The asserts syntax introduced with TS 3.7 allows us to interleave mutative runtime code with type annotations to express type mutations in a powerful way.
This allows us to do away with the chaining syntax as described in my earlier article, Chained Tuple Types, and express our Set mutations in a much more familiar iterative way:
const set: Set = new Set(); set.insert(2); set.insert(4); set.insert(8); set.remove(4); const hasResult1 = set.has(8); // :: true const hasResult2 = set.
The string deduplication problem is a canonical one within computer science, serving a similar purpose as fizz-buzz in terms of being an example of a simple problem that a reasonably knowledgable practitioner should be able to solve with minimal effort.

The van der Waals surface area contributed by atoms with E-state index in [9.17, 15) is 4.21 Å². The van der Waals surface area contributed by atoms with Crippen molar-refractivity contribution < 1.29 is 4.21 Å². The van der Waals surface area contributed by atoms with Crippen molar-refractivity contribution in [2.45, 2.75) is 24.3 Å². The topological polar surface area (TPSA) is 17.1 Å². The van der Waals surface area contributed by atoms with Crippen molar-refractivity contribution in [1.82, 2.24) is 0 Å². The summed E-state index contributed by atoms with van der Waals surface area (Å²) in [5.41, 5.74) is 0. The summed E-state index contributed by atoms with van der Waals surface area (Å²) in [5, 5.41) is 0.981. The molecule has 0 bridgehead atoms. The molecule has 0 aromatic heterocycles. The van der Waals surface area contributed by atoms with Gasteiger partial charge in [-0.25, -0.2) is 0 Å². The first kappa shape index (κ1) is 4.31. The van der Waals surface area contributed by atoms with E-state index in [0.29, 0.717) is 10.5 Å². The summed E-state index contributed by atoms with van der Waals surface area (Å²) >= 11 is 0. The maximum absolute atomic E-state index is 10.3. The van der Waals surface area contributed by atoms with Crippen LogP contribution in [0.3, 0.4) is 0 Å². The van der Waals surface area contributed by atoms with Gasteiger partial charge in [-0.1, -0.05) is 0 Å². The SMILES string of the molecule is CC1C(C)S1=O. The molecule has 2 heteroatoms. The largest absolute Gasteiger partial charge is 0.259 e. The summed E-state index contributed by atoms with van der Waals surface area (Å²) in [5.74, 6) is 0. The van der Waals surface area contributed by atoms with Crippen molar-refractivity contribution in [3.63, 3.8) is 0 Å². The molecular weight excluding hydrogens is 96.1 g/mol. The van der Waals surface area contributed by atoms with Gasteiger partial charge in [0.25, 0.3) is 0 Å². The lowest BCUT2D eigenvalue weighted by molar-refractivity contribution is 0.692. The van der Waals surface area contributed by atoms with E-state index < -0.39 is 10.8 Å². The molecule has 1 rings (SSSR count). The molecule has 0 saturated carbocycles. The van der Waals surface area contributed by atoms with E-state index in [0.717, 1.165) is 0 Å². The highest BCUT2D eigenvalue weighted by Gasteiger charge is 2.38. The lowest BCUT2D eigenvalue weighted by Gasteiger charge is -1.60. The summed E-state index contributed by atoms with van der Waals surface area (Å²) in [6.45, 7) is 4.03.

The problem appears in a few variants, but briefly one such variant is to remove duplicate letters in a given string, such that the string then has only one instance of any given letter.
With Typescript 4.1, it’s now possible to use variadic tuple types to construct large types with what appears to be runtime code. The general idea is that we will utilize a chaining pattern, where each operation on the chain returns an expanded version of the chain’s type.
To motivate the example, let us consider a Set class. Our Set is a chaining class, where you may insert, remove, and check for the existence of numbers.